It was closing time at Molly’s Eatery and Drinkery in DeKalb when Ryan Scott was ushered out of the bar early along with a multitude of other weekend patrons early Saturday morning.
Moments after stepping into the Illinois chill, the 28-year-old man realized he had forgotten to close his tab, so he stood outside the gate and called to the waitress, who stepped outside and handed him his receipt.
That was when he realized the bar had added an extra $7.80 to his $38 tab, essentially a 20 percent tip.
He said he would not have minded paying the tip, possibly even more, but did not appreciate the tip being filled out for him before giving him the option.
He scratched out the tip and wrote in $38 as the total. Then after the waitress walked back inside, he began recording the receipt with his phone because he had planned to complain to the manager the following day.
That was when the bar’s bouncer stepped out.
“Yo,” the bouncer yelled, “where’s your receipts at?”
“I”m not paying the extra eight dollars,” Scott said.
“You’ve already got charged,” the bouncer said.
“I’m going to contact the bank, too,” Scott said.
The bouncer then grabbed the receipts out of his hand before snatching Scott’s phone.
“Give me the receipt, you’re going to be charged either way,” the bouncer said.
The bouncer then walked off, throwing Scott’s phone onto a nearby car, cracking the screen.
Scott then pulled out a Canon Vixia he always carries with him.
But the bouncer grabbed that one too, crushing the flip screen off it – following it up with a punch to Scott’s face, cutting his inside lip.
Scott called DeKalb police, who not surprisingly, defended the bouncer, even though Scott showed him footage from his cameras and they told him they viewed footage from the security camera.
At the time, Scott thought his Canon Vixia was not recording because the bouncer had broken the flip screen, but it was recording audio, even though it no longer is able to record video.
“His version is different,” the cop can be heard telling him. “I can’t believe you over him or him over you.”
“You see the injuries,” Scott told him. “I didn’t do this to myself.”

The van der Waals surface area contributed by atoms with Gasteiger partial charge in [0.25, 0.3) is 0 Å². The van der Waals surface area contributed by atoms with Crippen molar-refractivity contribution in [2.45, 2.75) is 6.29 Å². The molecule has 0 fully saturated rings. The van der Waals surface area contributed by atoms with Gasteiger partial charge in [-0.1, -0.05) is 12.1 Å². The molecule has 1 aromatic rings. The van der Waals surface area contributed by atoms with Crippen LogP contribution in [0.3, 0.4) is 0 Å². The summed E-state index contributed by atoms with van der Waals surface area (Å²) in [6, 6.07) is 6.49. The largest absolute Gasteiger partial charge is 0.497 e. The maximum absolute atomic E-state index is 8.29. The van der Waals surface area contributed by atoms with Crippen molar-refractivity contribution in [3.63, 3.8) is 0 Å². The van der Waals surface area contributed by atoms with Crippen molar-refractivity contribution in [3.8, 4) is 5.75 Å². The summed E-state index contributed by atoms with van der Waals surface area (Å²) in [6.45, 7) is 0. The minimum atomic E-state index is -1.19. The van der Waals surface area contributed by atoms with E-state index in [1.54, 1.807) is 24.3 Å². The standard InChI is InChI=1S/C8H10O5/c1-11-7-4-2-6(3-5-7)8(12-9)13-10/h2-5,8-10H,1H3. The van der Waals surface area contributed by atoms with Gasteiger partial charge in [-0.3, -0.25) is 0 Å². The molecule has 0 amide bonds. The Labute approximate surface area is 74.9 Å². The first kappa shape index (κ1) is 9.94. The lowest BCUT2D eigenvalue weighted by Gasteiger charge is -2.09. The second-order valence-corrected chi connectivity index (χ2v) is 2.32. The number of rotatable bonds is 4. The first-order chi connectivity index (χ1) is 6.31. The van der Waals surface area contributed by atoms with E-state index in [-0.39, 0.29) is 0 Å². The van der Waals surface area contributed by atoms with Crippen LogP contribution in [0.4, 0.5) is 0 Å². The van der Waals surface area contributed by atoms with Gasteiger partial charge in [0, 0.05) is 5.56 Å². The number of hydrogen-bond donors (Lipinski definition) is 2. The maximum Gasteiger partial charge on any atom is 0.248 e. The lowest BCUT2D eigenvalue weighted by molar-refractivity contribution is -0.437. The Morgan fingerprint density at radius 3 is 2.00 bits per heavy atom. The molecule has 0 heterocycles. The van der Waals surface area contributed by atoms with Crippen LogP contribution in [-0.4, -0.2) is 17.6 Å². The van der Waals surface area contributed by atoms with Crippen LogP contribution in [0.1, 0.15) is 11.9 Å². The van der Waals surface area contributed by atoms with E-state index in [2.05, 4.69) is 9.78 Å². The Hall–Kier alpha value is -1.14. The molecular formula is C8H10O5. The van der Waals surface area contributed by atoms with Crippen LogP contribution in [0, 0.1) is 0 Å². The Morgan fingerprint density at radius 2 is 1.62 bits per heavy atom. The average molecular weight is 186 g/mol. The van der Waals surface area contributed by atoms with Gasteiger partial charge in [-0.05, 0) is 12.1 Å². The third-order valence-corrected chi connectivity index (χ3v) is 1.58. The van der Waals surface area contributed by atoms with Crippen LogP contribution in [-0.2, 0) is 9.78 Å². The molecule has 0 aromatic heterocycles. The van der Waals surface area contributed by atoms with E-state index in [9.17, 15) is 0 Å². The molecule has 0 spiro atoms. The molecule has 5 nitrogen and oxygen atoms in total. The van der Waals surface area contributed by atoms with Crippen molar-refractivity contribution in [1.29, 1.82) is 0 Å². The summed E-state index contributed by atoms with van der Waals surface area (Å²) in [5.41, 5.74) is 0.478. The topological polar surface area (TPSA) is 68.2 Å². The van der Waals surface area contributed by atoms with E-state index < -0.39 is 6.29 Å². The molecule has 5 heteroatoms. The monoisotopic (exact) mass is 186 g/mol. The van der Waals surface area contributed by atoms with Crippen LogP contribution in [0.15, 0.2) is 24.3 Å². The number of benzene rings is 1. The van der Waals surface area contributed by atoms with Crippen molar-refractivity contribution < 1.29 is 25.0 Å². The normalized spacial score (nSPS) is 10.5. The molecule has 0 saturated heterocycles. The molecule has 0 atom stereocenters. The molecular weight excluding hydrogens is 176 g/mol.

“How do we know you didn’t instigate this?” the cop asked.
In the eyes of police, questioning authority of any kind, especially with a camera in your hand, is “instigating.”
In fact, Scott suspects that the bouncer may have been an off-duty cop working security for the bar.
That wouldn’t be surprising because he certainly had the cop arrogance.
The cop asked Scott to bring in his footage and damaged camera to the station the following day, which he did after downloading everything.
When he arrived at the station, he was handed a trespass notice, informing him that he will be arrested if he sets foot back on Molly’s property.
So now he is hoping to talk to lawyers who would be able to subpoena the surveillance footage from the bar. That is, if they have not destroyed it yet.
But he does have the cop on audio admitting to viewing the footage, but Scott is a Cop Blocker who is well-known by cops in DeKalb, so they will probably do all they can to make his life difficult.
In fact, after he wrote his story on Cop Block and posting it on Facebook, a cop named Nick Sullivan found it funny, posting a mocking “hahahahaha.”
Sullivan, who lists the DeKalb Police Department on his Facebook profile, said he works for a different agency in comments he has since deleted (or maybe he just blocked me).
He also said he wasn’t mocking the fact that Scott was punched but by the fact that his camera was broken, which still makes him an asshole with a badge.
Scott identified the DeKalb cop who responded to the incident as Craig Woodruff, who can be reached at (815) 748-8400, who never provided Scott with the name of the bouncer.
Check out the video at the bottom.